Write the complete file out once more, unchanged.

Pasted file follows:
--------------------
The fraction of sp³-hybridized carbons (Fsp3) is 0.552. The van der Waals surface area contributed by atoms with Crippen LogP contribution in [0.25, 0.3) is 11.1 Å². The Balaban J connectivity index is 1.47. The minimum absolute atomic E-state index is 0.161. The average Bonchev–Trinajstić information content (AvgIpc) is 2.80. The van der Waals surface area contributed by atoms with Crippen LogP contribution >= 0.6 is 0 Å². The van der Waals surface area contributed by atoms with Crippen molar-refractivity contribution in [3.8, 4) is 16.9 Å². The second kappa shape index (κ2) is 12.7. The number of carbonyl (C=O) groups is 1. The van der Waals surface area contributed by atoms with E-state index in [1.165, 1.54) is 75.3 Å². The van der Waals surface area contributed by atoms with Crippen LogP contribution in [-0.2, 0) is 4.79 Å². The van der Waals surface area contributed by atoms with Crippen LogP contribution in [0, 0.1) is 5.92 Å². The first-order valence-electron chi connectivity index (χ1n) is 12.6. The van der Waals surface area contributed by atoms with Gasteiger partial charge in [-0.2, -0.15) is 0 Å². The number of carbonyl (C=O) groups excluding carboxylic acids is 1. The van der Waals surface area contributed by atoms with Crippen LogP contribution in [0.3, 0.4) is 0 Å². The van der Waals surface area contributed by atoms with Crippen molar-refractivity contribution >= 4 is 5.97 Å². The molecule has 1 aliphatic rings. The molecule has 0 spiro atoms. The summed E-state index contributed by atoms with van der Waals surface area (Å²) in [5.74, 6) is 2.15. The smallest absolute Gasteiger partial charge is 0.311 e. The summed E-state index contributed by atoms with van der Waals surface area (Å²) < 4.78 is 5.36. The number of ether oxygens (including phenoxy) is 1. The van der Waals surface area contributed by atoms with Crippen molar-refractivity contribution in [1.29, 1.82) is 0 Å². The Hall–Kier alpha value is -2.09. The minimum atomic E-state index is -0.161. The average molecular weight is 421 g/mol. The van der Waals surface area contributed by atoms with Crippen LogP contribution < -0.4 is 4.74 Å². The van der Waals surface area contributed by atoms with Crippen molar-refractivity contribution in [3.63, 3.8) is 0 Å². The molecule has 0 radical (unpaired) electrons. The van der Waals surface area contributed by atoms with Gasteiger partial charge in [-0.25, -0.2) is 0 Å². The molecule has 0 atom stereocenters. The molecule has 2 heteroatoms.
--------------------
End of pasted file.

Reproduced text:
The fraction of sp³-hybridized carbons (Fsp3) is 0.552. The van der Waals surface area contributed by atoms with Crippen LogP contribution in [0.25, 0.3) is 11.1 Å². The Balaban J connectivity index is 1.47. The minimum absolute atomic E-state index is 0.161. The average Bonchev–Trinajstić information content (AvgIpc) is 2.80. The van der Waals surface area contributed by atoms with Crippen LogP contribution >= 0.6 is 0 Å². The van der Waals surface area contributed by atoms with Crippen molar-refractivity contribution in [3.8, 4) is 16.9 Å². The second kappa shape index (κ2) is 12.7. The number of carbonyl (C=O) groups is 1. The van der Waals surface area contributed by atoms with E-state index in [1.165, 1.54) is 75.3 Å². The van der Waals surface area contributed by atoms with Crippen LogP contribution in [-0.2, 0) is 4.79 Å². The van der Waals surface area contributed by atoms with Crippen LogP contribution in [0, 0.1) is 5.92 Å². The first-order valence-electron chi connectivity index (χ1n) is 12.6. The van der Waals surface area contributed by atoms with Gasteiger partial charge in [-0.2, -0.15) is 0 Å². The number of carbonyl (C=O) groups excluding carboxylic acids is 1. The van der Waals surface area contributed by atoms with Crippen LogP contribution in [0.3, 0.4) is 0 Å². The van der Waals surface area contributed by atoms with Crippen molar-refractivity contribution >= 4 is 5.97 Å². The molecule has 1 aliphatic rings. The molecule has 0 spiro atoms. The summed E-state index contributed by atoms with van der Waals surface area (Å²) in [5.74, 6) is 2.15. The smallest absolute Gasteiger partial charge is 0.311 e. The summed E-state index contributed by atoms with van der Waals surface area (Å²) < 4.78 is 5.36. The number of ether oxygens (including phenoxy) is 1. The van der Waals surface area contributed by atoms with Crippen molar-refractivity contribution in [1.29, 1.82) is 0 Å². The Hall–Kier alpha value is -2.09. The minimum atomic E-state index is -0.161. The average molecular weight is 421 g/mol. The van der Waals surface area contributed by atoms with Crippen LogP contribution < -0.4 is 4.74 Å². The van der Waals surface area contributed by atoms with Crippen molar-refractivity contribution in [3.63, 3.8) is 0 Å². The molecule has 0 radical (unpaired) electrons. The van der Waals surface area contributed by atoms with Gasteiger partial charge in [-0.25, -0.2) is 0 Å². The molecule has 0 atom stereocenters. The molecule has 2 heteroatoms.